The cloud provides an infrastructure for improving business processes. Anorganization and its suppliers and partners can share data and applications in thecloud, allowing everyone involved to focus on the business process instead of theinfrastructure that hosts it.
Minimizing Startup Costs 
For companies that are just starting out, organizations in emerging markets, or even
“Skunk Works” groups in larger organization
s, cloud computing greatly reducesstartup costs. The new organization starts with an infrastructure already in place, sothe time and other resources that would be spent on building a data center are borne by the cloud vendor.
Challenges and Barriers to Adoption
Although the cloud presents tremendous opportunity and value for organizations, theusual IT requirements (security, integration, and so forth) still apply. In addition, somenew issues come about because of the multi-tenant nature (information from multiplecompanies may reside on the same physical hardware) of cloud computing, the merger of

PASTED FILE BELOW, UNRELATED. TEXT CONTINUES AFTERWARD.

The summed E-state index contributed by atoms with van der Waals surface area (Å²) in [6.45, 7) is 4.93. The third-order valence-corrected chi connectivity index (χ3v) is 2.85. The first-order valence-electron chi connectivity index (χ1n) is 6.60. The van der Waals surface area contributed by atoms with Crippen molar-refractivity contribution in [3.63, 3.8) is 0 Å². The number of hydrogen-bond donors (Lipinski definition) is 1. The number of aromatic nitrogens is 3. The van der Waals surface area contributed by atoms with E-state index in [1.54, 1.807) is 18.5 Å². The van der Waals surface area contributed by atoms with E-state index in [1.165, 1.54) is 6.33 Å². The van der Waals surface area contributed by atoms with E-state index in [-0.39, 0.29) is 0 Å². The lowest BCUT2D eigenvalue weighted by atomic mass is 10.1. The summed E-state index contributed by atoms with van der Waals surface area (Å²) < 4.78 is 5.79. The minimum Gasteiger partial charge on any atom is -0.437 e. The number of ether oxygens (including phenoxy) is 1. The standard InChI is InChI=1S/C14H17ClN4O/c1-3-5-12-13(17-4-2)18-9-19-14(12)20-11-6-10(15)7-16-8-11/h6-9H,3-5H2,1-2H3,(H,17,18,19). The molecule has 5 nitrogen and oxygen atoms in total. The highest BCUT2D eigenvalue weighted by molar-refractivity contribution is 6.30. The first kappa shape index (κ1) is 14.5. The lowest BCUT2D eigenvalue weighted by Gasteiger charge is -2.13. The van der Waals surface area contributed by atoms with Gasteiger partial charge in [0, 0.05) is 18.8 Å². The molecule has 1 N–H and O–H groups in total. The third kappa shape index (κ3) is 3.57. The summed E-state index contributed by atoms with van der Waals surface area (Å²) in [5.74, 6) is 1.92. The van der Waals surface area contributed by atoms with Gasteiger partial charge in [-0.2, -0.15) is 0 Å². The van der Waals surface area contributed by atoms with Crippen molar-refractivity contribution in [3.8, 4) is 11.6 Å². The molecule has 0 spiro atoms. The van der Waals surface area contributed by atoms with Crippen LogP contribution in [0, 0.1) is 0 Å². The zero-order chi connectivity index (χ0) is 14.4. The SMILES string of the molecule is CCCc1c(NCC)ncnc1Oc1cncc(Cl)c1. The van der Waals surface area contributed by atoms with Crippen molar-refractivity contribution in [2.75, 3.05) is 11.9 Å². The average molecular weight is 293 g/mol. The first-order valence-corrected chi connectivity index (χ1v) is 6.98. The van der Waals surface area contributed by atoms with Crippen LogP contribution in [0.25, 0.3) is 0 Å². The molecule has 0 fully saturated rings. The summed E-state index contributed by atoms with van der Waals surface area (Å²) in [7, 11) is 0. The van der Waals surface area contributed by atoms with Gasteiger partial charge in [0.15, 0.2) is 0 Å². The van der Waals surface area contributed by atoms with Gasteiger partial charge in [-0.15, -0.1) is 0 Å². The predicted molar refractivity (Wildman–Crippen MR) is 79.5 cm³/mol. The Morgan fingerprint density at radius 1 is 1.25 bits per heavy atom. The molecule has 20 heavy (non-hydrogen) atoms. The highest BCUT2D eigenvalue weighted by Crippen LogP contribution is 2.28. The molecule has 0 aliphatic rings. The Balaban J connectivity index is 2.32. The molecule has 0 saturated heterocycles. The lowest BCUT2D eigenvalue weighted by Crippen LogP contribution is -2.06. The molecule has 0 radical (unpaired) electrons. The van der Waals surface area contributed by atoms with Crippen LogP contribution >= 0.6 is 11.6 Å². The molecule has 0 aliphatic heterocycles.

applications and data, and the fact that a company’s workloads
might reside outside of their physical on-premise datacenter. This section examines five main challenges thatcloud computing must address in order to deliver on its promise.
Many organizations are uncomfortable with storing their data and applications onsystems they do not control. Migrating workloads to a shared infrastructure increasesthe potential for unauthorized exposure. Consistency around authentication, identitymanagement, compliance, and access technologies will become increasinglyimportant. To reassure their customers, cloud vendors must offer a high degree of transparency into their operations.
Data and Application Interoperability 
It is important that both data and applications systems expose standard interfaces.

Activity (17)

You've already reviewed this. Edit your review.
1 hundred reads
1 thousand reads
Lars Wirfelt liked this
Abu Faiz liked this
Kaushal Jhalla added this note|
Kaushal Jhalla added this note|
johntandra liked this

You're Reading a Free Preview

/*********** DO NOT ALTER ANYTHING BELOW THIS LINE ! ************/ var s_code=s.t();if(s_code)document.write(s_code)//-->